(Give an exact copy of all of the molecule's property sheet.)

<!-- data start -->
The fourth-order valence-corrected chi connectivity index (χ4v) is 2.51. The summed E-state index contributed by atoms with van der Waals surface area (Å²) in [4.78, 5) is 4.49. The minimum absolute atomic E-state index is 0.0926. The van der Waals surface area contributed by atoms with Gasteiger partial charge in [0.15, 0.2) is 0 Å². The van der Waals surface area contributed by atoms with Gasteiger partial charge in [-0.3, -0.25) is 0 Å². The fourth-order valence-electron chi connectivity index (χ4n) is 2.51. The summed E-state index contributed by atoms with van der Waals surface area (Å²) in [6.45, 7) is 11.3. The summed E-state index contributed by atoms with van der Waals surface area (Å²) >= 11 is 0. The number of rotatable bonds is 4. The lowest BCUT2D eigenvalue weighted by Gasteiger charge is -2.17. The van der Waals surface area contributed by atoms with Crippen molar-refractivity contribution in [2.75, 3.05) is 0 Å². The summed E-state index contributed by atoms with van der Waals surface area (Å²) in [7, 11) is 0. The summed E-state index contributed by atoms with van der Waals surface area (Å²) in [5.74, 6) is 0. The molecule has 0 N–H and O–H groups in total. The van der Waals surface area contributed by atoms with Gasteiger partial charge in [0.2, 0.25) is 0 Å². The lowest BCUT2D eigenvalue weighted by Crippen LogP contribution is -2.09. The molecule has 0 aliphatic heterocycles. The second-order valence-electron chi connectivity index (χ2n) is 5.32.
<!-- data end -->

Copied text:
The fourth-order valence-corrected chi connectivity index (χ4v) is 2.51. The summed E-state index contributed by atoms with van der Waals surface area (Å²) in [4.78, 5) is 4.49. The minimum absolute atomic E-state index is 0.0926. The van der Waals surface area contributed by atoms with Gasteiger partial charge in [0.15, 0.2) is 0 Å². The van der Waals surface area contributed by atoms with Gasteiger partial charge in [-0.3, -0.25) is 0 Å². The fourth-order valence-electron chi connectivity index (χ4n) is 2.51. The summed E-state index contributed by atoms with van der Waals surface area (Å²) in [6.45, 7) is 11.3. The summed E-state index contributed by atoms with van der Waals surface area (Å²) >= 11 is 0. The number of rotatable bonds is 4. The lowest BCUT2D eigenvalue weighted by Gasteiger charge is -2.17. The van der Waals surface area contributed by atoms with Crippen molar-refractivity contribution in [2.75, 3.05) is 0 Å². The summed E-state index contributed by atoms with van der Waals surface area (Å²) in [7, 11) is 0. The summed E-state index contributed by atoms with van der Waals surface area (Å²) in [5.74, 6) is 0. The molecule has 0 N–H and O–H groups in total. The van der Waals surface area contributed by atoms with Gasteiger partial charge in [0.2, 0.25) is 0 Å². The lowest BCUT2D eigenvalue weighted by Crippen LogP contribution is -2.09. The molecule has 0 aliphatic heterocycles. The second-order valence-electron chi connectivity index (χ2n) is 5.32.